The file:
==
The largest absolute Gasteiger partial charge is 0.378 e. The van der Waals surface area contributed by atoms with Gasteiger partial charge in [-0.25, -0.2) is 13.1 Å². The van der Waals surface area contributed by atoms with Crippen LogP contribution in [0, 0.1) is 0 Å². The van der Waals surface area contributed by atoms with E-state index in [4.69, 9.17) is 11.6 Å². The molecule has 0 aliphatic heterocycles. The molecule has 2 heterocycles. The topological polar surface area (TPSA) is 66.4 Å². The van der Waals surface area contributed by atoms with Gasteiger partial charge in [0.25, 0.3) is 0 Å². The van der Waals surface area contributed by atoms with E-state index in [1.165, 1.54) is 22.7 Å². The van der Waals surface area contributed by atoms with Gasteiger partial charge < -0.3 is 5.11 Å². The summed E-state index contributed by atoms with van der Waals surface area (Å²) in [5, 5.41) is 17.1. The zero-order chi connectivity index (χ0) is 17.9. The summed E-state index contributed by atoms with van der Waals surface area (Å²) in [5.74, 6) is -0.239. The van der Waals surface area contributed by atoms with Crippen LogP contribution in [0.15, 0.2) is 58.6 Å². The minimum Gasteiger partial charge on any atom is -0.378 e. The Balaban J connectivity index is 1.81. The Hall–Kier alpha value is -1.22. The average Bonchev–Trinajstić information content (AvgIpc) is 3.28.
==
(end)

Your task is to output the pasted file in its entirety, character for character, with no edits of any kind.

The largest absolute Gasteiger partial charge is 0.378 e. The van der Waals surface area contributed by atoms with Gasteiger partial charge in [-0.25, -0.2) is 13.1 Å². The van der Waals surface area contributed by atoms with Crippen LogP contribution in [0, 0.1) is 0 Å². The van der Waals surface area contributed by atoms with E-state index in [4.69, 9.17) is 11.6 Å². The molecule has 0 aliphatic heterocycles. The molecule has 2 heterocycles. The topological polar surface area (TPSA) is 66.4 Å². The van der Waals surface area contributed by atoms with Gasteiger partial charge in [0.25, 0.3) is 0 Å². The van der Waals surface area contributed by atoms with E-state index in [1.165, 1.54) is 22.7 Å². The van der Waals surface area contributed by atoms with Gasteiger partial charge < -0.3 is 5.11 Å². The summed E-state index contributed by atoms with van der Waals surface area (Å²) in [5, 5.41) is 17.1. The zero-order chi connectivity index (χ0) is 17.9. The summed E-state index contributed by atoms with van der Waals surface area (Å²) in [5.74, 6) is -0.239. The van der Waals surface area contributed by atoms with Crippen LogP contribution in [0.15, 0.2) is 58.6 Å². The minimum Gasteiger partial charge on any atom is -0.378 e. The Balaban J connectivity index is 1.81. The Hall–Kier alpha value is -1.22. The average Bonchev–Trinajstić information content (AvgIpc) is 3.28.